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The Americas 61.2 (2004) 325-327

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The Decline and Fall of the Lettered City: Latin America in the Cold War. By Jean Franco. Cambridge: Harvard University Press, 2002. Pp. viii, 341. Notes. Bibliography. Index. $55.00 cloth; $22.95 paper.

This most eloquent and meticulously researched work by Jean Franco charts the war on values in Latin America during the Cold War and reveals how this clash anticipated cultural and political transformations of globalization. The political and cultural maps of the "lettered city"—a term coined by critic Angel Rama and which Franco uses here to refer to the influential role of the Latin American intellectual during the Cold War—were deeply intertwined. Franco begins her book with the "Competing Universals" that set the stage for a cultural clash between those who advocated artistic freedom (and U.S. cultural interventions often presented a defense of freedom against censorship) and those who defended a Soviet-style "pragmatic realism" based on class struggle. As the U.S. and the Soviet Union engaged in a covert battle to influence cultural values, literature reflected these competing political agendas, presenting alternative realities that challenged limits, posited utopias and plotted their demise.

Franco's first chapter exposes the cultural politics of the "Good Neighbor Policy" coordinated by Nelson Rockefeller and the Office of Hemispheric Affairs, which sponsored the production and distribution of cultural materials, from newsreels to journalistic essays, to promote the Allied cause. Franco also traces the covert CIA sponsorship of culture, as in the case of the journal Cuadernos por la libertad de la cultura, which provided Latin American authors with an international reading public, at times censoring the very figures it had recruited to the cause of freedom. Following the Cuban revolution, an anti-imperialist mode set the terms for cultural production. Chapter 2 studies those Latin American intellectuals who were [End Page 325] recruited by the communist party and at times censored or punished by its officials. Significant generational tensions mounted as a result. In Mexico, young artists challenged the legacy of "monumentalism" in mural art, challenging the privileged pedagogical role of the artist. The aura of the poet came to an end with Pablo Neruda, whose Canto general evoked the emotions of the masses in their struggle for a communist utopia. Turning to the nostalgic visions of "Liberated Territories" in Chapter 3, Franco reflects on the dynamics of cultural struggles against imperialism following the Cuban revolution, which seemed "dominated by recycled male intellectuals" (p. 89) who prioritized warfare over literature and barred women and homosexuals from participation in the cultural field.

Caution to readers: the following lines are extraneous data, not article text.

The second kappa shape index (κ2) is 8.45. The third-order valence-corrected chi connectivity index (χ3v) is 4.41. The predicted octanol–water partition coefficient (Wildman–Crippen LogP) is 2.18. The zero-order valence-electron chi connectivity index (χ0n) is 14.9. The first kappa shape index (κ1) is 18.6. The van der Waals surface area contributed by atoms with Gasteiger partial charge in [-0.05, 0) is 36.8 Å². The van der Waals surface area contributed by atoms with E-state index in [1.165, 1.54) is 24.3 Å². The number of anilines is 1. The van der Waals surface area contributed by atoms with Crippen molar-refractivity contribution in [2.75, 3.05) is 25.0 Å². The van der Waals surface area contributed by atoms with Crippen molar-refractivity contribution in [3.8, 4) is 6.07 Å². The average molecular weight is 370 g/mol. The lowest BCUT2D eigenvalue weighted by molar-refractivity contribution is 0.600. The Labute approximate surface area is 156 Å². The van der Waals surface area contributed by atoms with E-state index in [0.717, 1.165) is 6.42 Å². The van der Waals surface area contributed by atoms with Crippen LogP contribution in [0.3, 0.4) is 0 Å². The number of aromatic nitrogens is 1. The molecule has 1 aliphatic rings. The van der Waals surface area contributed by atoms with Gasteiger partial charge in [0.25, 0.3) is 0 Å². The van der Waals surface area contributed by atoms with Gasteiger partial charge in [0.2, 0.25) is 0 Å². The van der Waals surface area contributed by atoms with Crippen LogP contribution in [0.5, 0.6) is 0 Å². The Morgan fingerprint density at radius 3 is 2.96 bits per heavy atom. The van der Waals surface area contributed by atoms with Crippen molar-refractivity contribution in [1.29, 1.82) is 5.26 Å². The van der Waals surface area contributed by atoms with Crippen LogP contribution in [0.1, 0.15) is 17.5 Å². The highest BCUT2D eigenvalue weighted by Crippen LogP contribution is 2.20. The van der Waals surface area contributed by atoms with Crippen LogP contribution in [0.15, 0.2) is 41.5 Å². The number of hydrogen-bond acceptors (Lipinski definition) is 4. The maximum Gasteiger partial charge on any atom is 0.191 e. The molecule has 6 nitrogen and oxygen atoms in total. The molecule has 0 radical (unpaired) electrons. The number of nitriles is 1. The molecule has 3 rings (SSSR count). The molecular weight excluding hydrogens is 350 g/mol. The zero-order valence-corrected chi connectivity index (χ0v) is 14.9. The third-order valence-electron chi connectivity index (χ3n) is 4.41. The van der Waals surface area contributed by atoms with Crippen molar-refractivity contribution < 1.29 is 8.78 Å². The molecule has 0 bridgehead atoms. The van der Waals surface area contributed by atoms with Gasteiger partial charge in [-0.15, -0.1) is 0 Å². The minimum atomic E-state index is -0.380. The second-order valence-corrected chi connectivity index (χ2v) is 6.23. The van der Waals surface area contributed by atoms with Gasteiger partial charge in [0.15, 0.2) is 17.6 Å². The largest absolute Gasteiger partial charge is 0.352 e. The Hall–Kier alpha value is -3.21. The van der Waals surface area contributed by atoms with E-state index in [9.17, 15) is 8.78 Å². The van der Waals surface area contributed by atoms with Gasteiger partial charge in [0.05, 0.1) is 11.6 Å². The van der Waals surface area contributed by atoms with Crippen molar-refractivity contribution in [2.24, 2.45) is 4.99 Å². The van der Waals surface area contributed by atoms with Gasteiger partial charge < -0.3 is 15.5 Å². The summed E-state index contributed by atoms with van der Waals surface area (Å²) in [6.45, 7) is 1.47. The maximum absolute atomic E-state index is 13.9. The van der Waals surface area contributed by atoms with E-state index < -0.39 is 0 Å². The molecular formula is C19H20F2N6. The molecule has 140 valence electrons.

The second section, "Peripheral Fantasies," establishes new contexts for the Latin American writing of the 1960s and early 1970s. In Chapter 4, Franco discusses the power of the cadaver and its link to the "rapidly disappearing past" (p. 129) of the anti-state. In Chapter 5, Franco demonstrates how, in the fiction of this period, progress itself seems "spectral, an unsustainable illusion that cannot even inspire belief" (p. 9). Because the Cold War ultimately excluded Latin America from the realm of the universal, authors would turn to magical realism to call into question European cultural hegemony, the subject of Chapter 6. While the popular roots of magical realism may have posited communitarian utopias, subsequent appropriations marketed by the publishing industry and New Age spirituality merely conveyed "the individualistic ideology of advanced capitalism" (p. 173).

The third section, "A Cultural Revolution," argues that "free" markets and not armed struggle ultimately transformed the face of Latin American culture. Mourning the abandoned lettered city, Franco reflects painfully on the rapid growth, destruction and renovation, utopias and shattered dreams revealed in the urban landscape. The horrors of the dirty wars against communism also left deep scars on intellectual life. In Chapter 7, Franco ironically characterizes neoliberalism as the "cultural revolution" that forever altered the intellectual's role in society. Evaluating Diamela Eltit's experimental writing and Carlos Monsiváis's urban chronicles, Franco finds the contemporary intellectual grappling with the "uncertainty of memory" (p. 190) and the dynamics...


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